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Andrea N. Geurin-Eagleman and Erin McNary

Past research shows that the job market for sport management academic positions was strong, with more job openings than qualified professors to fill the positions. Due to changing global and higher education climates, however, it was necessary to conduct further research to examine how these shifts in the external environment have impacted the sport management job market. Therefore, this study employed a content analysis methodology to examine the faculty job openings in sport management from 2010 to 2011. In addition, current doctoral students were surveyed to determine their preparation and expectations for the academic job market. Results revealed much greater parity between the number of open positions and the number of doctoral student job seekers than ever before. Similarities and differences were discovered between the actual job market and students’ career expectations and goals. Ultimately, the job market has become more competitive and job seekers must take steps to ensure a competitive advantage.

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Deborah R. Shapiro and Brenda G. Pitts

As the field of sport business management develops, it is critical to assess its literature. A content analysis of 34 sport business management journals between 2002 to 2012 was conducted relative to sports, physical activity, recreation, and leisure for individuals with disabilities. Journals were selected based on their alignment with sport management curriculum standards. Results show that of the 5,443 articles reviewed in this study, merely 89, or .016%, pertained to disability sport, leisure, recreation, or physical activity. Information insufficiency was found across all sport management curriculum domains. Similarities and differences are discussed relative to other content analyses conducted in sport management and disability sport. Results provide direction for future scholarship and advancement of studies in disability sport in sport business management.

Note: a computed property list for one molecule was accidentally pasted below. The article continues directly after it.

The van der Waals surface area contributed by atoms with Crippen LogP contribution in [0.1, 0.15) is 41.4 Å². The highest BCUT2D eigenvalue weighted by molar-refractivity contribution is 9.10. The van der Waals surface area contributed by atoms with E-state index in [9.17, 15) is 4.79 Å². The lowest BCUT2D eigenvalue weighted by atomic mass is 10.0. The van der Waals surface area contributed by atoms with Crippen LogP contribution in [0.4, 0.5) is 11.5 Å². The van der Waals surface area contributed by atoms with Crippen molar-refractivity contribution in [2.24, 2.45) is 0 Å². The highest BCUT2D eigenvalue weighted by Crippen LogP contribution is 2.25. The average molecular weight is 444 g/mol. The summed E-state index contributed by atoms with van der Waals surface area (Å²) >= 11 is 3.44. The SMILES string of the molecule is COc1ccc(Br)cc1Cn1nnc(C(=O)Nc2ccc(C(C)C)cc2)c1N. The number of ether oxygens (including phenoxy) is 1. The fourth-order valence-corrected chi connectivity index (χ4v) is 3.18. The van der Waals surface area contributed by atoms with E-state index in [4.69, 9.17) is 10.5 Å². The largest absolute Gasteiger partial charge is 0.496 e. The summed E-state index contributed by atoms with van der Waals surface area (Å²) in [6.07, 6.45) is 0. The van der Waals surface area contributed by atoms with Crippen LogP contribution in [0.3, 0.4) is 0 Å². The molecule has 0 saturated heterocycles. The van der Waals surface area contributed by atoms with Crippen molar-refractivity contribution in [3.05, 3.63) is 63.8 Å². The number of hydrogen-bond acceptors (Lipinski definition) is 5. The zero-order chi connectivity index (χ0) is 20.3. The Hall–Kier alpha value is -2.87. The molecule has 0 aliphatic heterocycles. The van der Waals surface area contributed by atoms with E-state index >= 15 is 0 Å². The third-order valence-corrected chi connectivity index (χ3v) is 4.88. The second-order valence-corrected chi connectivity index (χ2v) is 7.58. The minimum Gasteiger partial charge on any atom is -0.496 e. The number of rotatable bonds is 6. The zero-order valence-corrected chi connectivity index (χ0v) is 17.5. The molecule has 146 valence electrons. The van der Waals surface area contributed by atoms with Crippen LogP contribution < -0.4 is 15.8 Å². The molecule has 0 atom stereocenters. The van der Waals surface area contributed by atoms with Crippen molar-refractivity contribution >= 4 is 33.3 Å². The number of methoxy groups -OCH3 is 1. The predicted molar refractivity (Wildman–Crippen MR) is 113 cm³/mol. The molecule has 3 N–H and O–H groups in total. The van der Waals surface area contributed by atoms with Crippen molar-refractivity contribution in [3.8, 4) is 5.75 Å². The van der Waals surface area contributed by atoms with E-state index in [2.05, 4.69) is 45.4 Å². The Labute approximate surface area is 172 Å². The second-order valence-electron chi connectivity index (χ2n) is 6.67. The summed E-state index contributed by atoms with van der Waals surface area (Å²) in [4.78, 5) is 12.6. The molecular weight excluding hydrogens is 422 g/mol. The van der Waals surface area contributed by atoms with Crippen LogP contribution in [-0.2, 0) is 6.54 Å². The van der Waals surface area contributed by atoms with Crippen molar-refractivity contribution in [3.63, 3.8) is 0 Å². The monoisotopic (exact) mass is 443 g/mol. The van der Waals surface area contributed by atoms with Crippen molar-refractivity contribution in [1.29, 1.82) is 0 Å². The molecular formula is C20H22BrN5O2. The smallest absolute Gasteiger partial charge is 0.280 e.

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Shannon Kerwin and Larena Hoeber

The main goal of our article is to encourage personal reflection within the field of sport management as a tool to strengthen methodological approaches in our research. We explore and discuss the utility of collaborative self-ethnography as one way to acknowledge personal identities through a reflexive account of our experiences as sport fans and sport researchers with this methodology. We draw on a previous study of our experiences as sport fans to illustrate techniques, downfalls, and benefits of studying one’s experiences in a collaborative methodological approach. We have two objectives: First, we hope to encourage sport management researchers to acknowledge and reflect on their personal identities related to sport, such as being a fan, coach, volunteer, or former participant, in their research. Second, we aim to demonstrate the utility of collaborative self-ethnography as one way to incorporate reflexivity in sport management research and theory development.

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Susan C. Brown

This study sought to identify significant predictors of success (a) in a graduate program of sport management at a major research institution in the United States and (b) in initial employment success. Regression analysis identified four significant predictors for success in the graduate program. The variables that produced a positive relationship with the dependent variable—final graduate grade point average—were age upon application, number of years of extracurricular activity involvement in undergraduate school, and undergraduate grade point average. The number of years in a full-time position in sport management upon application produced a significant negative relationship. Discriminant analysis was used to identify possible predictors of initial employment success identified as time from graduation to employment in a sport management position. However, no significant predictors were found.

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Gi-Yong Koo, Michael J. Diacin, Jam Khojasteh and Anthony W. Dixon